Improving Chemical Process Safety
According to OSHA’s Process Safety Management Guidelines for Compliance: “Unexpected releases of toxic, reactive, or flammable liquids and gases in processes involving highly hazardous chemicals have been reported for many years. Incidents continue to occur in various industries that use highly hazardous chemicals which may be toxic, reactive, flammable, or explosive, or may exhibit a combination of these properties. Regardless of the industry that uses these highly hazardous chemicals, there is a potential for an accidental release any time they are not properly controlled. This, in turn, creates the possibility of disaster. … Although major disasters involving highly hazardous chemicals have drawn national attention to the potential for major catastrophes, the public record is replete with information concerning many other less notable releases of highly hazardous chemicals. Hazardous chemical releases continue to pose a significant threat to employees and provide impetus, internationally and nationally, for authorities to develop or consider developing legislation and regulations to eliminate or minimize the potential for such events.”
OSHA has stepped up their activities regarding chemical safety awareness. For example, to help laboratory managers protect their workers from exposure to chemical, biological, and physical hazards, OSHA has released new educational materials on laboratory safety. "The chemicals and equipment that laboratory workers use present a number of serious, sometimes life-threatening hazards," said Assistant Secretary of Labor for Occupational Safety and Health David Michaels. "These educational materials will help employers identify hazards and measures to ensure safe and healthful conditions for their workers and promote a robust safety culture in the workplace."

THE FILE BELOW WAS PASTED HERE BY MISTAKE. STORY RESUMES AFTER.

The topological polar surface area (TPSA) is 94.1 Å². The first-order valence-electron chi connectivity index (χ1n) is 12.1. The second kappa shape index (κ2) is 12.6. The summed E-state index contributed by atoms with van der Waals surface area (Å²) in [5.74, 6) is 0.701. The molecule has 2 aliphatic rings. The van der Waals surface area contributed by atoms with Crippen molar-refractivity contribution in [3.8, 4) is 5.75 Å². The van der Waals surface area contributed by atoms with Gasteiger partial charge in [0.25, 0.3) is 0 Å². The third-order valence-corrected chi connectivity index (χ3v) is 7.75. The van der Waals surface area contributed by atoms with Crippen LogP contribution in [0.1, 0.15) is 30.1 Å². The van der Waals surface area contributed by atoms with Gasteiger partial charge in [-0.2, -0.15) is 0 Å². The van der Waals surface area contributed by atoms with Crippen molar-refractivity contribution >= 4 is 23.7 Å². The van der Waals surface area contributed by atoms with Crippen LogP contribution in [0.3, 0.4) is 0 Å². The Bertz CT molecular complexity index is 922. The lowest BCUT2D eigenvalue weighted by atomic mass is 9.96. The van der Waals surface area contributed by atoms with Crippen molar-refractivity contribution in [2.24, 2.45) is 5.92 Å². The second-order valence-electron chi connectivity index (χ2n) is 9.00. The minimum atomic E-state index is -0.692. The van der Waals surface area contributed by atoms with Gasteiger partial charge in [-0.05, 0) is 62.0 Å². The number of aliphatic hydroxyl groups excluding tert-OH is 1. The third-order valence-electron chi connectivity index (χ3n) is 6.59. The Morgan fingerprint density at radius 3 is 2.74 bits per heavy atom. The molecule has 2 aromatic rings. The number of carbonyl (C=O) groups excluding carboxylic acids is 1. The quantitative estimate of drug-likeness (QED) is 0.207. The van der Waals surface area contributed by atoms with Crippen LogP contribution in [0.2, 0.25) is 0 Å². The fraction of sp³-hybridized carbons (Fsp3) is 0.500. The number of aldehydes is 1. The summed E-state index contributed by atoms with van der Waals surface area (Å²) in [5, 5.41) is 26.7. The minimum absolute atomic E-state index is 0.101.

The increased scrutiny of potentially unsafe chemical usage has caused Senator Frank Lautenberg (D., NJ) to renew his efforts to pass his Safe Chemicals Act, which would revamp the 1976 Toxic Substances Control Act (TSCA) putting many more restrictions on chemical development and usage. The proposal is a sweeping overhaul of TSCA by granting EPA more authority to regulate chemicals and requires that manufacturers prove their substances are safe before they go on the market.
Lautenberg is joined by more than 300 health advocacy groups in trying to persuade fellow senators to pass the bill. In its current form, the proposed bill was strongly opposed in June of 2012 by Cal Dooley, president of the American Chemistry Council, who characterized Lautenberg's "Safe Chemicals Act" (S. 847 ) as "extreme," Dooley’s position is that that the safety measures would require chemical manufacturers to perform excessive risk assessment on long term effects of exposure to the chemicals. The expense would restrict development from small, innovative companies which are the backbone of America. This debate will continue long past the November elections.
The Green Chemical Solution
For decades, businesses have been moving to more environmentally friendly chemicals. The pace accelerated after President Clinton issued Executive Order 12873 in 1993. It ordered all federal agencies to “incorporate waste prevention and recycling in the agency’s daily operations and begin to acquire and use “environmentally preferable products and services.”
As a result, 100,000 federal, state, and local agencies switched to green solvents and cleaning alternatives. Some of the new products are “drop-in” replacements for their petroleum counterparts, chemically similar enough to swap in for oil-refined products, with no effect on performance or efficiency for the end user. Others are gaining visibility through marketing efforts focusing on customers’ desire to be “green.”
As one example, organic acids and citric-based cleaners were developed and rapidly replaced the traditional volatile organic compounds and toxic additives. Recently, electrically activated water (EAW) is being used because it is a very powerful cleaning agent. Running an electric current through water creates positive and negative ions that attract dirt while killing bacteria and viruses without the use of chlorine treatment and its concomitant residual effects.